Limitations

First, the participants of this study were participants in routine health examinations at the health management center of a tertiary hospital, which is the largest hospital in western China that provides comprehensive health examinations for individuals from western China. Because the participants were voluntarily joined in this study during routine health examinations, the representation of our study population may be limited. Therefore, the generalization of our results to other populations should be cautious. Second, we estimated the BSM and BFM with BIA instead of DXA. However, a recent study found that DXA and segmental multi-frequency BIA (InBody 770, the exact device type that we used in this study) were comparable for estimating BSM and BFM [35]. Third, it remains unclear whether the cut-off points of muscle mass and muscle quality indicators that we proposed in this study can predict outcomes or not. We have conducted a prospective cohort study in patients with advanced non-small-cell lung cancer to validate our results.

Conclusion

Muscle mass indicators (SMA and SMIs) and muscle quality indicators (SMD, IMAT, and IMAT/SMA) measured by chest CT images at the T12 level could be used for diagnosing sarcopenia and myosteatosis, respectively. We suggest SMA/height2 (< 25.75 cm2/m2 in men and < 20.16 cm2/m2 in women) for diagnosing sarcopenia and SMD (< 37.42 HU in men and < 33.17 HU in women) or IMAT (> 8.72 cm2 in men and > 4.58 cm2 in women) for diagnosing myosteatosis in Chinese people. However, the cut-off points of these indicators need to be further validated in different populations.

Availability of data and materials

The datasets used and/or analyzed during the current study are available from the corresponding author on reasonable request.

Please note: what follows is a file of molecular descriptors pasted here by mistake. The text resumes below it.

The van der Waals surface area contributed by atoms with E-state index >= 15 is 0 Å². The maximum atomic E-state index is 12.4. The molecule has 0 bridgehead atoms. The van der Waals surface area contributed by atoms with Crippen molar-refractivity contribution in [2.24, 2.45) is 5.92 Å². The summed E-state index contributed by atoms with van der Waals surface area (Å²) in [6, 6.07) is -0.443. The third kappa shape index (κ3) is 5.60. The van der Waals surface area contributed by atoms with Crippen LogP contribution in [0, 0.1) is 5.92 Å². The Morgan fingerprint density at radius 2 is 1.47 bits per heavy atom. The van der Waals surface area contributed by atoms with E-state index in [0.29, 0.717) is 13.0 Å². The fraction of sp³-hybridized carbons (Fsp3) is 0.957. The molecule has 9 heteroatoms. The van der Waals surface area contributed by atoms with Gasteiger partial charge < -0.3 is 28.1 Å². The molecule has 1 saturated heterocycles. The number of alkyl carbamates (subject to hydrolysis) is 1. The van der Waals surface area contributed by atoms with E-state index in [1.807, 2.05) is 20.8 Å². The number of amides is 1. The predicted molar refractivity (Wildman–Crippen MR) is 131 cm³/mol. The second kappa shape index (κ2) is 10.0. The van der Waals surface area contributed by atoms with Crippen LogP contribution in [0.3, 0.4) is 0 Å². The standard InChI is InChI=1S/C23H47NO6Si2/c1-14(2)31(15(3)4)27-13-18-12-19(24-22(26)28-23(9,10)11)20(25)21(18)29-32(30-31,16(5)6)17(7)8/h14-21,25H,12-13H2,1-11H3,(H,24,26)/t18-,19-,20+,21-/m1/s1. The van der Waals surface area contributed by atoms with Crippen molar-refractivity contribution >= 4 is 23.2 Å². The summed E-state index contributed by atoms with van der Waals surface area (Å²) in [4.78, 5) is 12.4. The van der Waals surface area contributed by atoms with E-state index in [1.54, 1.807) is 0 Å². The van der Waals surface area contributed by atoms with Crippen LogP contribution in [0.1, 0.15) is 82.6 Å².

Abbreviations

BFM:

Whole-body fat mass

BIA:

Bioelectrical impedance analysis

BMI:

Body mass index

BSM:

Whole-body skeletal muscle mass

CT:

Computed tomography

EWGSOP2:

The updated version of the European Working Group on Sarcopenia in Older People

HDL-C:

High-density lipoprotein-cholesterol

HU:

Hounsfield Unit

IMAT:

Intermuscular adiposity tissue

IMCL:

Intramyocellular lipids

IntraMAT:

Intramuscular adipose tissue

L3:

The 3rd lumbar vertebra

LDL-C:

Low-density lipoprotein-cholesterol

SMA:

Skeletal muscle area

SMD:

Skeletal muscle radiodensity

SMI:

Skeletal muscle index

T12:

The 12th thoracic vertebra

WC:

Waist circumference

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Funding

This work was supported by the K&D Program of the Sichuan Science and Technology Department (Grant Number: 2020YFS0573).

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Authors

Contributions

Conception and Design of study: MY; Imaging data analysis: GJ, LT, and HF; Acquisition, analysis, and interpretation of data: All authors; Drafting the manuscript: LT and MY; Critical revision of the manuscript for important intellectual content: All authors; Statistical analysis: TB and LT. All authors read and approved the final manuscript.

Corresponding authors

Correspondence to Ling Yang or Ming Yang.

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Ethics approval and consent to participate

The study protocol was approved by the Biomedical Ethics Committee of West China Hospital, Sichuan University (No. 2019–238). All participants signed the written informed consent.

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Not applicable.

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The authors declare that they have no competing interests.

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Tan, L., Ji, G., Bao, T. et al. Diagnosing sarcopenia and myosteatosis based on chest computed tomography images in healthy Chinese adults. Insights Imaging 12, 163 (2021). https://doi.org/10.1186/s13244-021-01106-2

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Keywords

  • Muscle wasting
  • Muscle depletion
  • Skeletal muscle mass
  • Computed Tomography
  • Fat infiltration